These are just some of the predictions science fiction has made which have come true.
Then there are a whole bunch of predictions that have yet to happen, but still might, Fun things like the climate change apocalypse, regular robot apocalypse, the giant robot apocalypse, the alien invasion apocalypse, the apocalypse apocalypse, comet apocalypse, and the great Brawndo famine of 2506. Continue reading “Could We Make Artificial Gravity?”
On Sunday, May 31, the Cassini spacecraft will perform its last close pass of Hyperion, Saturn’s curiously spongelike moon. At approximately 9:36 a.m. EDT (13:36 UTC) it will zip past Hyperion at a distance of about 21,000 miles (34,000 km) – not its closest approach ever but considerably closer (by 17,500 miles/28,160 km) than it was when the image above was acquired.*
This will be Cassini’s last visit of Hyperion. It will make several flybys of other moons within Saturn’s equatorial plane over the course of 2015 before shifting to a more inclined orbit in preparation of the end phase of its mission and its operating life in 2017.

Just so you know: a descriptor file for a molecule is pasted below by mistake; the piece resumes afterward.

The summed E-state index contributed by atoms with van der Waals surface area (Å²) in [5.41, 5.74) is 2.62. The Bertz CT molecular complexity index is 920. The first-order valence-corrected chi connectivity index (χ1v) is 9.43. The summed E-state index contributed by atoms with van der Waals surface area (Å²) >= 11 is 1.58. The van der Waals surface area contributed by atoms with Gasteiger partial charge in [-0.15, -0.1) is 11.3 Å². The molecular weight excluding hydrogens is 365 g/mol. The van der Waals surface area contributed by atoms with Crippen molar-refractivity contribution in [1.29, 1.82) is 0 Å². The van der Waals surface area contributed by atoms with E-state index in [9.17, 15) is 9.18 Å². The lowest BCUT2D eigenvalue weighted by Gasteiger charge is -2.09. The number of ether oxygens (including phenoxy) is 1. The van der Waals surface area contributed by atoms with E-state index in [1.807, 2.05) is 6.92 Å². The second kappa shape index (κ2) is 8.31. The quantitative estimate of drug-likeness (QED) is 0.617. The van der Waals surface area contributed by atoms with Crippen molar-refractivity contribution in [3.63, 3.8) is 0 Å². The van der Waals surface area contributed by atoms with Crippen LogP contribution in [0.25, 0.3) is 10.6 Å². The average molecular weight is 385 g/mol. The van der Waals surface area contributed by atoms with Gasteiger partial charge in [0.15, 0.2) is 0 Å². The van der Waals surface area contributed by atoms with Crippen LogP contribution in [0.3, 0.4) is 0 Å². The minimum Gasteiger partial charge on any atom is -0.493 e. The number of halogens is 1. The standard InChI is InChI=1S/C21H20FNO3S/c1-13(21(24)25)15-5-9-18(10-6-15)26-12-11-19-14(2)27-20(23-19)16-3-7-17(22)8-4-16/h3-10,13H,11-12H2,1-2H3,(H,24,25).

At 255 x 163 x 137 miles (410 x 262 x 220 km) in diameter, Hyperion is the largest of Saturn’s irregularly-shaped moons. Researchers suspect it’s the remnant of a larger body that was blown apart by an impact. Hyperion’s craters appear to have a “punched-in” look rather than having been excavated, and have no visible ejecta or secondary craters nearby.
Hyperion orbits Saturn in an eccentric orbit at a distance of over 920,000 miles (1.48 million km)…that’s almost four times the distance our Moon is from us! This distance – as well as constant gravitational nudges from Titan – prevents Hyperion from becoming tidally locked with Saturn like nearly all of its other moons are. In fact its rotation is more of haphazard tumble than a stately spin, making targeted observations of any particular regions on its surface virtually impossible.
Images from the May 31 flyby are expected to arrive on Earth 24 to 48 hours later.
As small as it is Hyperion is Saturn’s eighth-largest moon, although it appears to be very porous and has a density half that of water. Read more about Hyperion here and see more images of it from Cassini here and here.